Web3's Development Impeded By Lack Of Programmers

Web3 supporters have a grand vision for the future of the Internet and global finance. Web3 is a catch-all term for concepts such as decentralized networks, cryptocurrencies, and other blockchain-powered applications.

One impediment is a scarcity of people to make it happen.

According to a report published by crypto-focused investment firm Electric Capital, at the end of last year, when bitcoin and a handful of other cryptocurrencies reached their peak values, approximately 18,500 developers were contributing to open-source Web3 projects each month.

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That number is "at an all-time high and growing faster than ever," writes Electric Capital partner Maria Shen, with roughly 60% of Web3 developers entering the industry in 2021, but it is a speck in the global total of software engineers, which stood at 31.1 million in the first quarter of 2022, according to developer analytics company SlashData.

According to various estimates, Facebook, Amazon.com, and Google—the three largest companies on today's internet, dubbed Web2 by cryptophiles—each employ over 20,000 software developers. They are, however, outnumbered by employees at companies such as JPMorgan and Citigroup, both of which claim to employ over 30,000 on projects for their financial-services businesses.

Crypto insiders may shrug at this juxtaposition, replying "we are still early"—one of the industry's favorite refrains—but some see this chasm as a major impediment to Web3's fulfillment.

"With Citigroup reportedly employing 30,000 developers but only a few thousand active monthly blockchain developers, this developer gap feels insurmountable," says Jay McCarthy, cofounder and chief technology officer at blockchain development firm Reach.

"Blockchain has enormous potential," says Chris Swenor, CEO of Reach and McCarthy's cofounder.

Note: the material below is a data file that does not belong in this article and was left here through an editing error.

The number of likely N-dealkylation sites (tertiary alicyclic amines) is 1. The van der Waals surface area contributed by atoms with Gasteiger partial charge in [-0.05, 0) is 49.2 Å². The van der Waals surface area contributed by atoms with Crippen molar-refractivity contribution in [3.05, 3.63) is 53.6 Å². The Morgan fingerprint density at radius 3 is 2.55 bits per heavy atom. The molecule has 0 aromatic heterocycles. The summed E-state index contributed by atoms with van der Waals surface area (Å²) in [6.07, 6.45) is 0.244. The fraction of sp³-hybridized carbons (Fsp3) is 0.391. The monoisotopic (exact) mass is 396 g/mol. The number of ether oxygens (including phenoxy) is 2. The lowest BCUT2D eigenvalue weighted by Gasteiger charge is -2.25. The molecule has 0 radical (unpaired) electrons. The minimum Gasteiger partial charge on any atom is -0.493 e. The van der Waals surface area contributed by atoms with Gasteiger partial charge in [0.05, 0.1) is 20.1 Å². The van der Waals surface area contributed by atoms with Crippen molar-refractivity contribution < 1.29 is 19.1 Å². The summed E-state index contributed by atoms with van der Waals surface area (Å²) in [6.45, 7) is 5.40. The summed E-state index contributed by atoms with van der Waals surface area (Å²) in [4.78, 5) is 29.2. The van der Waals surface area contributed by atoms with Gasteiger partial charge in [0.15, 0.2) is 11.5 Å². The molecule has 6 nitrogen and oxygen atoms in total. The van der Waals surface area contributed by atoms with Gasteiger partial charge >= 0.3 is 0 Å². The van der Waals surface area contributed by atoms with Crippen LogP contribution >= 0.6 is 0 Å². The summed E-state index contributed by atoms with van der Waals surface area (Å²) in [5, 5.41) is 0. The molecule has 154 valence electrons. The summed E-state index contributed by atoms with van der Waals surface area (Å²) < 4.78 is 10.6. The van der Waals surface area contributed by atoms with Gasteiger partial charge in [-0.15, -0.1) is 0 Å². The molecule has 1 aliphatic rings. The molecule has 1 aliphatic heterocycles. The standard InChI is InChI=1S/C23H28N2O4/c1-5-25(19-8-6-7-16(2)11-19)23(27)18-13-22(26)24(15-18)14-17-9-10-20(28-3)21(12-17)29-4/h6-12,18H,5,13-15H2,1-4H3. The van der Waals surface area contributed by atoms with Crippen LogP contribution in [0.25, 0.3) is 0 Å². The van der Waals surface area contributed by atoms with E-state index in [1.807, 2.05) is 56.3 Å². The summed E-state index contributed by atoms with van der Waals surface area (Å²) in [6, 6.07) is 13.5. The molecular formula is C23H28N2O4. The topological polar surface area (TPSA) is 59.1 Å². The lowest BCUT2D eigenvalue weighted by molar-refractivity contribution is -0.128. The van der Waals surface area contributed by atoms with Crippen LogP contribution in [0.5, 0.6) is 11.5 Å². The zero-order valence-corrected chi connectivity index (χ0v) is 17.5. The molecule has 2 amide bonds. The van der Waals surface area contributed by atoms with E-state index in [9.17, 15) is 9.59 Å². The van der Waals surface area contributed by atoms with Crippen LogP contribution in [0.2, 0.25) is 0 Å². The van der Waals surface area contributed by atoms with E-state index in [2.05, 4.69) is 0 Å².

They identified a high entry barrier as the primary cause of the shortage. Not only does blockchain development frequently necessitate knowledge of specialized programming languages such as Solidity or Rust, which are used to implement smart contracts on Ethereum and Solana, but "it's a brand new technology that requires behavioral change," according to Swenor.

For that reason, he and McCarthy founded Reach in 2019 from their homes in Boston. The company, which is backed by the creators of the Algorand blockchain, provides developers with a toolkit that allows them to save up to 85% of the costs and time spent on application development, including decentralized autonomous organizations (DAOs) and nonfungible tokens (NFTs), two key building blocks for most Web3 visions. "We're trying to lower that barrier while simultaneously raising the ceiling of what's possible," McCarthy explains. "People are willing to have more ambition and try to take on more if they have the support."

At first glance, the demand for and supply of programmers required for an internet overhaul is obvious. It's difficult to think of a Web3 or blockchain company that isn't actively looking for developers. Indeed recently listed over 600 software engineer, software architect, full-stack, and back-end developer jobs with the words "cryptocurrency," "blockchain," "bitcoin," and "ethereum" in their descriptions. TrueUp, a tech job analytics platform, estimated 9,715 open crypto jobs at the start of summer, with a third of them for software engineers.

However, blockchain heavyweights claim they face a different set of challenges.

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Protocol Labs, an open-source research and development lab known for decentralized data storage projects like InterPlanetary File System and Filecoin, is looking to hire about 50 software engineers but is not short on applicants, according to Dietrich Ayala, its ecosystem lead of browsers and platforms.

"I believe a better question would be, is there a shortage of developers, or is there a shortage of developers who can imagine what the next generation of the internet will look like?" And that's a more difficult task in terms of recruiting," says Ayala, who previously worked for web pioneer Mozilla for over a decade.